Governing bodies: does size matter?
Wednesday 14 June 2017
How many governors is the right number for your school? While most schools have between 12 and 15, there are others that have many more than 20.
What are the risks of a governing body being too big?
- It could affect effective decision-making.
- A consensus governance could discourage speaking out.
- Is there time for everyone to get an equal say?
What are the risks of a governing body being too small?
- It may reduce levels of expertise and diversity.
- It may also mean that each governor is burdened by doubling up on tasks.
There is no official optimum size for a governing body. But what is too many or too few?
There has been a trend in the state sector towards smaller, more streamlined boards. Research suggests that the average size of primary maintained school governing bodies is around 12 to 15 governors, with some reaching 20 to 25 in size. Maintained secondary school governing bodies have an average of 17 to 18 governors, with some having up to 30. The DfE tends to favour smaller, more skills-based governing bodies, supported by mechanisms through which stakeholders’ voices can be heard – such as parents’ councils. Others argue that smaller governing bodies are not able to carry out all the functions required as effectively, especially with the volume of regulatory compliance now required.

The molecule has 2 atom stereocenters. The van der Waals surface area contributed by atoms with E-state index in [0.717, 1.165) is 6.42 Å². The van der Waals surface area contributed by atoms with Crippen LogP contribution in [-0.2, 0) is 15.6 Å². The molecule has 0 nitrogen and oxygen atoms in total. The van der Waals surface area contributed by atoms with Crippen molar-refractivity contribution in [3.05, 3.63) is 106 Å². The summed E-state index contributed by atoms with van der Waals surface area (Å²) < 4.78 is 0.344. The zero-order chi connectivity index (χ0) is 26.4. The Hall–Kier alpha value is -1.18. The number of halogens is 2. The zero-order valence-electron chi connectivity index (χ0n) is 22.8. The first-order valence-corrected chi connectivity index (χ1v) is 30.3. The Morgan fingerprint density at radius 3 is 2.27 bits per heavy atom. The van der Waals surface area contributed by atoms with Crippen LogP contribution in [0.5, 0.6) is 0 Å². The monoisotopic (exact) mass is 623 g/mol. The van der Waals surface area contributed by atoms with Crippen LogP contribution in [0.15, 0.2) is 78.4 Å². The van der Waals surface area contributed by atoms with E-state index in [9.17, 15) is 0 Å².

Additionally, the Association of School and College Leaders has pointed out that where the opportunity to move towards smaller bodies has been present for some time, such as in independent schools, it has rarely been taken.
While some schools have reported benefits from reducing the number of governors, there is no statistical relationship between governing body effectiveness and governing body size. Ultimately, it is about the quality of the individuals, how they work together, and how they are chaired. Clear terms of references and full awareness of roles and responsibilities are vital. Whether that is in a board of eight or 25 isn’t necessarily relevant, as long as the governors are fully committed and contribute at meetings.